May 18, 2017 at 8:04 pm #1557043
I am currently in the process of studying for my first exam which is REG. Taking it May 31. I am starting to realize I am forgetting the material from the beginning chapters. Am I better off going through all the Becker lectures and questions, and then for my last week review doing the Ninja MCQ and notes? Is it better off saving the MCQ for last? Especially since right after a lecture I get questions right that I might not get right 2 weeks later.May 18, 2017 at 10:13 pm #1557100May 18, 2017 at 10:30 pm #1557109
It's pretty late to change course. Any choice is inherently risky but one way will give you a view of readiness.
1 week is NOT enough time for Ninja MCQ. I would think you should get at least 1000 questions in – at 90 a day, that would be 11 days – plus time to process and let into long term memory. You have about 2 weeks left – if you have some affinity for tax – you just may pull it off.
Becker wants you to do their way:
Their progress tests
What I have done for two exams for two exams successfully: watch their vids and then Ninja MCQ. I'm not highly enthusiastic about their vids because they don't explain enough – they just say “highlight” and “box off”.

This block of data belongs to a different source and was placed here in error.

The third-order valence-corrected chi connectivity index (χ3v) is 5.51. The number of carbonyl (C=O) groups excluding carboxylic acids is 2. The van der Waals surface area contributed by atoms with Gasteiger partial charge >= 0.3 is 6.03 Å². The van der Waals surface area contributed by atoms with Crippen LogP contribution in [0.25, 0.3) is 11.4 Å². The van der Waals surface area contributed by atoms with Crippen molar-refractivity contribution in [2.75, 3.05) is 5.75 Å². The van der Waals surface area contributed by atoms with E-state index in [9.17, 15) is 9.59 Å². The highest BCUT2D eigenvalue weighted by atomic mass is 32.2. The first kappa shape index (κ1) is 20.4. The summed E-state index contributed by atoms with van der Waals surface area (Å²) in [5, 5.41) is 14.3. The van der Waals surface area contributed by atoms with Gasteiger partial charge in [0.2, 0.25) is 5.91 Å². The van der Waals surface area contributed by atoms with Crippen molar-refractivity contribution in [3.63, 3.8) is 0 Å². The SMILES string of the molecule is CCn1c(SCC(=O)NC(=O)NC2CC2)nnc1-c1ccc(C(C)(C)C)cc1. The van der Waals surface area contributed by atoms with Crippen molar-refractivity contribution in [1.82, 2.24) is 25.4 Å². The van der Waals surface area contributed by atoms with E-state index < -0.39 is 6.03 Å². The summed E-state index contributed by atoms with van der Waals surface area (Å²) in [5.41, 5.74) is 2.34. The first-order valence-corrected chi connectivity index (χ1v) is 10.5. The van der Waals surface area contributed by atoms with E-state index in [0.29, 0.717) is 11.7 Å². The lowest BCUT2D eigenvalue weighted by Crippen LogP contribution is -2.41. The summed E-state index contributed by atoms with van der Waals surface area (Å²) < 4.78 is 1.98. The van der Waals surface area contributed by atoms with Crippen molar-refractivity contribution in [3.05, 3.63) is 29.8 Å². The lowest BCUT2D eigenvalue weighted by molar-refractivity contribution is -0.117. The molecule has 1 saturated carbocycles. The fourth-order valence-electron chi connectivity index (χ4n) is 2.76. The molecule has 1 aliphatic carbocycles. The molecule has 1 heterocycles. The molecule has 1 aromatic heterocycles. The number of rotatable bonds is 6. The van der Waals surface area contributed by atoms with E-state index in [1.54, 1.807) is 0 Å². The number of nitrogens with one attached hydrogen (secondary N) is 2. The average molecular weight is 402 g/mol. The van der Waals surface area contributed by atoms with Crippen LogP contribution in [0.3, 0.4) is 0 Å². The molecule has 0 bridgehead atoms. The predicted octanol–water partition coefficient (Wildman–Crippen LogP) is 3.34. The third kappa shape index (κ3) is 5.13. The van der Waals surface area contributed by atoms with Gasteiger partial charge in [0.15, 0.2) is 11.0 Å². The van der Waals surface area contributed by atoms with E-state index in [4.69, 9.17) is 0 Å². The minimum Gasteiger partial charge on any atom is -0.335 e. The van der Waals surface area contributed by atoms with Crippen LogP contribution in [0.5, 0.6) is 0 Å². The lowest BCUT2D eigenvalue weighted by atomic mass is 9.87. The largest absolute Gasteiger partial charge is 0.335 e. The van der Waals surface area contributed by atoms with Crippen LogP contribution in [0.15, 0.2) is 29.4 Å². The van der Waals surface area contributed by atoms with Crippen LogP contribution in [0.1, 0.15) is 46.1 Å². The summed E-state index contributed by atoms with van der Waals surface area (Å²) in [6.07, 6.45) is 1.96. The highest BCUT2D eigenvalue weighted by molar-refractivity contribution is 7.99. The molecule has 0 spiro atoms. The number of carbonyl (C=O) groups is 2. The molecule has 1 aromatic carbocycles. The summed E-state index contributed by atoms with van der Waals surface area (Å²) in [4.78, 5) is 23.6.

The vids take 20 hours or so . Take your own notes – not theirs. Then Ninja MCQ – target at least 90 a day. After each 90 – figure out where you are weak, then work on those sections for 60-90 questions. Then back to all sections.
With each Ninja MCQ session, you will know your overall rate, you can trend that over time, see improvement or lack of it, and know when you're ready for the exam. That simply doesn't exist in the Becker format – at least as efficiently as Ninja.May 18, 2017 at 10:35 pm #1557112
If you are dedicated, i think ninja mcq can be done in a week. I take REG in basically a week and i know i can complete ninja, obviously doing 700 questions for B-Law is not effective considering the weight it has on the exam.May 18, 2017 at 10:40 pm #1557117May 19, 2017 at 10:30 am #1557270
I found that with Ninja the questions had more variety that were more representative of the complexity of the exam.
Becker has a lot of permutations of questions as others indicated. Fact pattern x,y,z. Then “what's the basis”, “what's the realized gain”, “what's the recognized gain”, etc.
The problem with that is that the exam is in no way like that. Becker gets you “comfortable” with a pattern of questions but the real examiners are diabolical in their ways of asking questions. You need to be prepared for that in addition to the knowledge of the subject matter.
Advantage – Ninja.May 19, 2017 at 12:17 pm #1557318
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